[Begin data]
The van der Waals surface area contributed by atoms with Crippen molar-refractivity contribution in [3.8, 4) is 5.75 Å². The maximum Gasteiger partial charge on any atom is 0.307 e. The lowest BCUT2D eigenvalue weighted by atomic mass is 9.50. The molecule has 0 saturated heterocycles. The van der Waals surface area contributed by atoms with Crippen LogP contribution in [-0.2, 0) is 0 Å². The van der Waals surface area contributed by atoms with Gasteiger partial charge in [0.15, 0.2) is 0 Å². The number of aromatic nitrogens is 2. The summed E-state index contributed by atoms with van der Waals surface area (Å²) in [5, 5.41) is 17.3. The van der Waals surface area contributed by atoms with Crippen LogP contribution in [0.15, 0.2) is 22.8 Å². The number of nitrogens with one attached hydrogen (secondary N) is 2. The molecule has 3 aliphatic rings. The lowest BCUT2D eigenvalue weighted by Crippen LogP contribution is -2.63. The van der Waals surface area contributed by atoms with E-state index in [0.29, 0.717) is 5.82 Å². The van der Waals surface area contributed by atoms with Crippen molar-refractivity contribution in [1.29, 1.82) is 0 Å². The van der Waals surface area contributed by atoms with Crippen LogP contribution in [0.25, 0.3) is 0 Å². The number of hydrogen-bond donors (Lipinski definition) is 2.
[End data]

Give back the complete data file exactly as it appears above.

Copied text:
The van der Waals surface area contributed by atoms with Crippen molar-refractivity contribution in [3.8, 4) is 5.75 Å². The maximum Gasteiger partial charge on any atom is 0.307 e. The lowest BCUT2D eigenvalue weighted by atomic mass is 9.50. The molecule has 0 saturated heterocycles. The van der Waals surface area contributed by atoms with Crippen LogP contribution in [-0.2, 0) is 0 Å². The van der Waals surface area contributed by atoms with Gasteiger partial charge in [0.15, 0.2) is 0 Å². The number of aromatic nitrogens is 2. The summed E-state index contributed by atoms with van der Waals surface area (Å²) in [5, 5.41) is 17.3. The van der Waals surface area contributed by atoms with Crippen LogP contribution in [0.15, 0.2) is 22.8 Å². The number of nitrogens with one attached hydrogen (secondary N) is 2. The molecule has 3 aliphatic rings. The lowest BCUT2D eigenvalue weighted by Crippen LogP contribution is -2.63. The van der Waals surface area contributed by atoms with E-state index in [0.29, 0.717) is 5.82 Å². The van der Waals surface area contributed by atoms with Crippen molar-refractivity contribution in [1.29, 1.82) is 0 Å². The van der Waals surface area contributed by atoms with Crippen LogP contribution in [0.25, 0.3) is 0 Å². The number of hydrogen-bond donors (Lipinski definition) is 2.